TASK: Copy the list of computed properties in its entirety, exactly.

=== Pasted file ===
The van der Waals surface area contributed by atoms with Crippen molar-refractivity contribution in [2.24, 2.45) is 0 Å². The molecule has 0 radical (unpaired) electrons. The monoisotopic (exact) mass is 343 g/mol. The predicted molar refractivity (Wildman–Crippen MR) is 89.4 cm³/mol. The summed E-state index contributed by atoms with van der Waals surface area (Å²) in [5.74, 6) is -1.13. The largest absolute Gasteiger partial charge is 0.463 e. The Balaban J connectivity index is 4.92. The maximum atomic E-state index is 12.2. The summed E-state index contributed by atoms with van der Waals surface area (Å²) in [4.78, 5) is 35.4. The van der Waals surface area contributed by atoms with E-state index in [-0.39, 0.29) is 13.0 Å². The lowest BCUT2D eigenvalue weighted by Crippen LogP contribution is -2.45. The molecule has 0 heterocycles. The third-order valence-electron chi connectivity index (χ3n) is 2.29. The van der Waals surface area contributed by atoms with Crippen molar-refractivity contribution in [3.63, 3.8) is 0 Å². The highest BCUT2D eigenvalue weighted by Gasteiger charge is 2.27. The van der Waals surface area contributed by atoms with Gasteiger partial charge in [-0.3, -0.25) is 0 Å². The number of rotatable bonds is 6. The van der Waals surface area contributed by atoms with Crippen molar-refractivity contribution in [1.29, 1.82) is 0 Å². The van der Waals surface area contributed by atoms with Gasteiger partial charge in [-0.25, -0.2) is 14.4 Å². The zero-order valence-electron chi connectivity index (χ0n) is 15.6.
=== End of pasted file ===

The van der Waals surface area contributed by atoms with Crippen molar-refractivity contribution in [2.24, 2.45) is 0 Å². The molecule has 0 radical (unpaired) electrons. The monoisotopic (exact) mass is 343 g/mol. The predicted molar refractivity (Wildman–Crippen MR) is 89.4 cm³/mol. The summed E-state index contributed by atoms with van der Waals surface area (Å²) in [5.74, 6) is -1.13. The largest absolute Gasteiger partial charge is 0.463 e. The Balaban J connectivity index is 4.92. The maximum atomic E-state index is 12.2. The summed E-state index contributed by atoms with van der Waals surface area (Å²) in [4.78, 5) is 35.4. The van der Waals surface area contributed by atoms with E-state index in [-0.39, 0.29) is 13.0 Å². The lowest BCUT2D eigenvalue weighted by Crippen LogP contribution is -2.45. The molecule has 0 heterocycles. The third-order valence-electron chi connectivity index (χ3n) is 2.29. The van der Waals surface area contributed by atoms with Crippen molar-refractivity contribution in [3.63, 3.8) is 0 Å². The highest BCUT2D eigenvalue weighted by Gasteiger charge is 2.27. The van der Waals surface area contributed by atoms with Gasteiger partial charge in [-0.3, -0.25) is 0 Å². The number of rotatable bonds is 6. The van der Waals surface area contributed by atoms with Crippen molar-refractivity contribution in [1.29, 1.82) is 0 Å². The van der Waals surface area contributed by atoms with Gasteiger partial charge in [-0.25, -0.2) is 14.4 Å². The zero-order valence-electron chi connectivity index (χ0n) is 15.6.